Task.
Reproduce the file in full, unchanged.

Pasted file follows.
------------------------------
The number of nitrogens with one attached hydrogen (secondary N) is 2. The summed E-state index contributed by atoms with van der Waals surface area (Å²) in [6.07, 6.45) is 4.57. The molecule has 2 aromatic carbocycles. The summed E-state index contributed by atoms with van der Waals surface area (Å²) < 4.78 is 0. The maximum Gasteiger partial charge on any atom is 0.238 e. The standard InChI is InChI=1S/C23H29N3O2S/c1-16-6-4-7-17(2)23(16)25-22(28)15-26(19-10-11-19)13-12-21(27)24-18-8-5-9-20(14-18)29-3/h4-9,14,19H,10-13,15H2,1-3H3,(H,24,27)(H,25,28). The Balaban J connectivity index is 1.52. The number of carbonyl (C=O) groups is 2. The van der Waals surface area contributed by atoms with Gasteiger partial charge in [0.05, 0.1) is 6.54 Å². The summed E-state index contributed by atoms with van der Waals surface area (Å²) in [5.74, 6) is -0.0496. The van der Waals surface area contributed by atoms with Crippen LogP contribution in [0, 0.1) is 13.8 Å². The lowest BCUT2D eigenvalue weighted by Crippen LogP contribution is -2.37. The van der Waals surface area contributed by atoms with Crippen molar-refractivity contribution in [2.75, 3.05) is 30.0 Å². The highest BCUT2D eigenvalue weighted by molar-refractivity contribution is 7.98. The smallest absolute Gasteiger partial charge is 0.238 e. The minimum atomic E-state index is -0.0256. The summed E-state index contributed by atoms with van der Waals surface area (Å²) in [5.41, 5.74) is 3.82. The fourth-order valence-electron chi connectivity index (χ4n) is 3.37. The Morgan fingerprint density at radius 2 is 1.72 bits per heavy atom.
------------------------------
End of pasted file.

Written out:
The number of nitrogens with one attached hydrogen (secondary N) is 2. The summed E-state index contributed by atoms with van der Waals surface area (Å²) in [6.07, 6.45) is 4.57. The molecule has 2 aromatic carbocycles. The summed E-state index contributed by atoms with van der Waals surface area (Å²) < 4.78 is 0. The maximum Gasteiger partial charge on any atom is 0.238 e. The standard InChI is InChI=1S/C23H29N3O2S/c1-16-6-4-7-17(2)23(16)25-22(28)15-26(19-10-11-19)13-12-21(27)24-18-8-5-9-20(14-18)29-3/h4-9,14,19H,10-13,15H2,1-3H3,(H,24,27)(H,25,28). The Balaban J connectivity index is 1.52. The number of carbonyl (C=O) groups is 2. The van der Waals surface area contributed by atoms with Gasteiger partial charge in [0.05, 0.1) is 6.54 Å². The summed E-state index contributed by atoms with van der Waals surface area (Å²) in [5.74, 6) is -0.0496. The van der Waals surface area contributed by atoms with Crippen LogP contribution in [0, 0.1) is 13.8 Å². The lowest BCUT2D eigenvalue weighted by Crippen LogP contribution is -2.37. The van der Waals surface area contributed by atoms with Crippen molar-refractivity contribution in [2.75, 3.05) is 30.0 Å². The highest BCUT2D eigenvalue weighted by molar-refractivity contribution is 7.98. The smallest absolute Gasteiger partial charge is 0.238 e. The minimum atomic E-state index is -0.0256. The summed E-state index contributed by atoms with van der Waals surface area (Å²) in [5.41, 5.74) is 3.82. The fourth-order valence-electron chi connectivity index (χ4n) is 3.37. The Morgan fingerprint density at radius 2 is 1.72 bits per heavy atom.